Researchers have shown that a favorable electrical property is present in a type of protein found in organs that repeatedly stretch and retract, such as the lungs, heart and arteries. These findings are the first that clearly track this phenomenon, called ferroelectricity, occurring at the molecular level in biological tissues.

Computer-aided Diagnosis of Rare Genetic Disorders from Family Snaps

June 24, 2014 11:59 am | News | Comments

Oxford University researchers have come up with a computer program that recognizes facial features in photographs; looks for similarities with facial structures for various conditions, such as Down's syndrome, Angelman syndrome, or Progeria; and returns possible matches ranked by likelihood.

Engineer to Grow Replacement Tissue for Torn Rotator Cuffs

June 23, 2014 2:50 pm | News | Comments

A Case Western Reserve University engineer has won a $1.7 million National Institutes of Health (NIH) grant to grow replacement rotator cuffs and other large tendon groups to help heal injured soldiers and athletes, accident victims, and an aging population that wants to remain active.

How Keeping Cool Could Spur Metabolic Benefits

June 23, 2014 2:37 pm | News | Comments

A new study being presented at ICE/ENDO 2014, the joint meeting of the International Society of Endocrinology and the Endocrine Society in Chicago, demonstrates that ambient temperatures can influence the growth or loss of brown fat in people. Cool environments stimulate growth, warm environments loss.

Broken Gene Found to Protect Against Heart Disease

June 19, 2014 2:41 pm | News | Comments

By scouring the DNA of thousands of patients, researchers have discovered four rare gene mutations that not only lower the levels of triglycerides, a type of fat in the blood, but also significantly reduce a person’s risk of coronary heart disease—dropping it by 40 percent. The mutations all cripple the same gene, called APOC3, suggesting a powerful strategy in developing new drugs against heart disease.

Researchers Identify Mechanism that Could Help Old Muscle Grow

June 19, 2014 9:45 am | News | Comments

Sarcopenia–the significant loss of muscle mass and function that can occur as we age–is associated with many chronic conditions such as diabetes, high cholesterol and obesity.  In new findings, researchers identify a muscle-building mechanism that could be important in addressing sarcopenia.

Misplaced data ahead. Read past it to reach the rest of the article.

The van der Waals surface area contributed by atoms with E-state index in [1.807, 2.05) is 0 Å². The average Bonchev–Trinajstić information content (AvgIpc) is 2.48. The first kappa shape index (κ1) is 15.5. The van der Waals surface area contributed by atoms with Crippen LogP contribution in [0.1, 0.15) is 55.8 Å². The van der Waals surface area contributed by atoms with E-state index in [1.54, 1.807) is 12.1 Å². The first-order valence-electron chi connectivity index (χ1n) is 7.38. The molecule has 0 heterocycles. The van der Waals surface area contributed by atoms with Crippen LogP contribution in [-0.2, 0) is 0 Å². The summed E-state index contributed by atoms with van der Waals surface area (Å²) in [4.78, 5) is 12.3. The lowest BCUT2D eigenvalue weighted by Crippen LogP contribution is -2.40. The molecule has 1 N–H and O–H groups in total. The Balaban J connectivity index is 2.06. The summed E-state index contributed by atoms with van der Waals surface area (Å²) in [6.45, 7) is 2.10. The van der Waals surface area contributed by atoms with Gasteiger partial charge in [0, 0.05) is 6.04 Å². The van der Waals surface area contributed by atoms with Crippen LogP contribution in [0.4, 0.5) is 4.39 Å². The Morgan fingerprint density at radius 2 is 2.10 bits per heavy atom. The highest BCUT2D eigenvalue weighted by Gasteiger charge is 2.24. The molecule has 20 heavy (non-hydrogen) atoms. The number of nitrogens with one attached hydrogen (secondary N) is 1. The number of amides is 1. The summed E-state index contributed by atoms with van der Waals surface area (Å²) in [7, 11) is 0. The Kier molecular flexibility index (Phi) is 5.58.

Asthma Rates Drop but Experts Not Breathing Easier

June 19, 2014 12:20 am | by Mike Stobbe - AP Medical Writer - Associated Press | News | Comments

A new survey suggests asthma in the U.S. may finally be on the decline. But the results are so surprising that health officials are cautious about claiming a downturn. The findings come from a large national health survey conducted last year. The drop could just be an unexplained statistical blip, and researchers say they are waiting for data from this year before proclaiming asthma is on the decline.

Livestock Gut Microbes Contributing to Greenhouse Gas Emissions

June 18, 2014 11:51 am | News | Comments

Ruminant livestock are the single largest source of methane emissions, and in a country like New Zealand, where the sheep outnumber people 7 to 1, that’s a big deal. However, not all ruminants are equal when it comes to greenhouse gas emissions.  It turns out that the amount of methane produced varies substantially across individual animals of the same ruminant species.

Computation Leads to Better Understanding of Influenza Virus Replication

June 18, 2014 10:50 am | News | Comments

Computer simulations that reveal a key mechanism in the replication process of influenza A may help defend against future deadly pandemics. Treating influenza relies on drugs, such as Amantadine, that are becoming less effective due to viral evolution. But University of Chicago scientists have published computational results that may give drug designers the insight they need to develop the next generation of effective influenza treatment.

ASCO Recap: Leaning in at the Plate, Swinging for the Fences

June 17, 2014 1:57 pm | by Neil Canavan | Articles | Comments

Everyone loves a grand slam: the crack of the bat, the arc of the ball as it sails over the fence, a tip of the batter’s cap, a triumphal trot around as the bases empty out, but really, it’s the lesser efforts that made it all possible—a double, a single, a walk—it’s the incremental gains that win the game. It’s called Small Ball. This year’s ASCO, absent the heavy hitters, was all about the small ball.

FDA Prepping Long-awaited Plan to Reduce Salt

June 17, 2014 3:19 am | by Mary Clare Jalonick - Associated Press - Associated Press | News | Comments

Food companies and restaurants could soon face government pressure to make their foods less salty — a long-awaited federal effort to try to prevent thousands of deaths each year from heart disease and stroke. The Food and Drug Administration is preparing to issue voluntary guidelines asking the food industry to lower sodium levels.

Breaking News: Genes Determine Betting Behavior

June 16, 2014 3:00 pm | News | Comments

Investors and gamblers take note: your betting decisions and strategy are determined, in part, by your genes. Researchers have shown that betting decisions are influenced by the specific variants of dopamine-regulating genes in a person's brain.